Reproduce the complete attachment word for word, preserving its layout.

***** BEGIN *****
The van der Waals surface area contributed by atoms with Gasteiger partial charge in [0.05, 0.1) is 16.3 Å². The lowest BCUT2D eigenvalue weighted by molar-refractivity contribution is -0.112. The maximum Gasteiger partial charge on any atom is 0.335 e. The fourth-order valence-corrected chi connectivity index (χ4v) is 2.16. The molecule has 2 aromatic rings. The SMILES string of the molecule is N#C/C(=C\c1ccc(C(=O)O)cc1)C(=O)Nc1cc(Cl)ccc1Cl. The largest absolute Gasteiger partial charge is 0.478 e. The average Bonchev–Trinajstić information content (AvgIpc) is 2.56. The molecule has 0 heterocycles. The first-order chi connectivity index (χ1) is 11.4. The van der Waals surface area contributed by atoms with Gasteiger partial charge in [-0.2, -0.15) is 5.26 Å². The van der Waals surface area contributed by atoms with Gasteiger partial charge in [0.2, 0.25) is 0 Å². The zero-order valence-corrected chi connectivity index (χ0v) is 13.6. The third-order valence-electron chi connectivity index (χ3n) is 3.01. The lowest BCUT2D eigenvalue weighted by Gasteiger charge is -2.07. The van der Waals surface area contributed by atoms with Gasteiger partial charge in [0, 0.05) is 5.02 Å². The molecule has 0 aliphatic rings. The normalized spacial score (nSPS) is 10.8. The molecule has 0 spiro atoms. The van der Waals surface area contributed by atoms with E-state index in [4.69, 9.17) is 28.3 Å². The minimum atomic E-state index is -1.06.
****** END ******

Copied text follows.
The van der Waals surface area contributed by atoms with Gasteiger partial charge in [0.05, 0.1) is 16.3 Å². The lowest BCUT2D eigenvalue weighted by molar-refractivity contribution is -0.112. The maximum Gasteiger partial charge on any atom is 0.335 e. The fourth-order valence-corrected chi connectivity index (χ4v) is 2.16. The molecule has 2 aromatic rings. The SMILES string of the molecule is N#C/C(=C\c1ccc(C(=O)O)cc1)C(=O)Nc1cc(Cl)ccc1Cl. The largest absolute Gasteiger partial charge is 0.478 e. The average Bonchev–Trinajstić information content (AvgIpc) is 2.56. The molecule has 0 heterocycles. The first-order chi connectivity index (χ1) is 11.4. The van der Waals surface area contributed by atoms with Gasteiger partial charge in [-0.2, -0.15) is 5.26 Å². The van der Waals surface area contributed by atoms with Gasteiger partial charge in [0.2, 0.25) is 0 Å². The zero-order valence-corrected chi connectivity index (χ0v) is 13.6. The third-order valence-electron chi connectivity index (χ3n) is 3.01. The lowest BCUT2D eigenvalue weighted by Gasteiger charge is -2.07. The van der Waals surface area contributed by atoms with Gasteiger partial charge in [0, 0.05) is 5.02 Å². The molecule has 0 aliphatic rings. The normalized spacial score (nSPS) is 10.8. The molecule has 0 spiro atoms. The van der Waals surface area contributed by atoms with E-state index in [4.69, 9.17) is 28.3 Å². The minimum atomic E-state index is -1.06.